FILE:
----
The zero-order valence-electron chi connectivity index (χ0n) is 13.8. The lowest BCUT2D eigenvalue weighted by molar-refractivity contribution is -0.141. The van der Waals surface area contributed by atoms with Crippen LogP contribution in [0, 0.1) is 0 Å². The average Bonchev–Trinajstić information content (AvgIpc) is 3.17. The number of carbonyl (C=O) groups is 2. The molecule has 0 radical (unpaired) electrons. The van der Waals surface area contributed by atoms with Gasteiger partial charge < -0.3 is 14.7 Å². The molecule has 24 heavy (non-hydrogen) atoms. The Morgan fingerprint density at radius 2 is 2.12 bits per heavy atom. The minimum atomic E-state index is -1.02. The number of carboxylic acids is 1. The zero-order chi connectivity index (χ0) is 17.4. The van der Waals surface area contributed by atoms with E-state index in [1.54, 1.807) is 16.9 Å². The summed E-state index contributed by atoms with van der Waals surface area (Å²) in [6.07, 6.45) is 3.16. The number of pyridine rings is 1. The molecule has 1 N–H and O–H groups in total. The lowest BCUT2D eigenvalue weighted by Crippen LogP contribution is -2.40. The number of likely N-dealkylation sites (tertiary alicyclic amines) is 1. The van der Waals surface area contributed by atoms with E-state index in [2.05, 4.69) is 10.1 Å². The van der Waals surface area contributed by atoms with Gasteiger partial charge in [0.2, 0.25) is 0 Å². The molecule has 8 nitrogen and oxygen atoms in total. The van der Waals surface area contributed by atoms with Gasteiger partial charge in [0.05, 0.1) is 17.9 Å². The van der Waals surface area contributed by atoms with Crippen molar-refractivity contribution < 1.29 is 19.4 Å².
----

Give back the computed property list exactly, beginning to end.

The zero-order valence-electron chi connectivity index (χ0n) is 13.8. The lowest BCUT2D eigenvalue weighted by molar-refractivity contribution is -0.141. The van der Waals surface area contributed by atoms with Crippen LogP contribution in [0, 0.1) is 0 Å². The average Bonchev–Trinajstić information content (AvgIpc) is 3.17. The number of carbonyl (C=O) groups is 2. The molecule has 0 radical (unpaired) electrons. The van der Waals surface area contributed by atoms with Gasteiger partial charge < -0.3 is 14.7 Å². The molecule has 24 heavy (non-hydrogen) atoms. The Morgan fingerprint density at radius 2 is 2.12 bits per heavy atom. The minimum atomic E-state index is -1.02. The number of carboxylic acids is 1. The zero-order chi connectivity index (χ0) is 17.4. The van der Waals surface area contributed by atoms with E-state index in [1.54, 1.807) is 16.9 Å². The summed E-state index contributed by atoms with van der Waals surface area (Å²) in [6.07, 6.45) is 3.16. The number of pyridine rings is 1. The molecule has 1 N–H and O–H groups in total. The lowest BCUT2D eigenvalue weighted by Crippen LogP contribution is -2.40. The number of likely N-dealkylation sites (tertiary alicyclic amines) is 1. The van der Waals surface area contributed by atoms with E-state index in [2.05, 4.69) is 10.1 Å². The van der Waals surface area contributed by atoms with Gasteiger partial charge in [0.2, 0.25) is 0 Å². The molecule has 8 nitrogen and oxygen atoms in total. The van der Waals surface area contributed by atoms with Gasteiger partial charge in [0.05, 0.1) is 17.9 Å². The van der Waals surface area contributed by atoms with Crippen molar-refractivity contribution < 1.29 is 19.4 Å².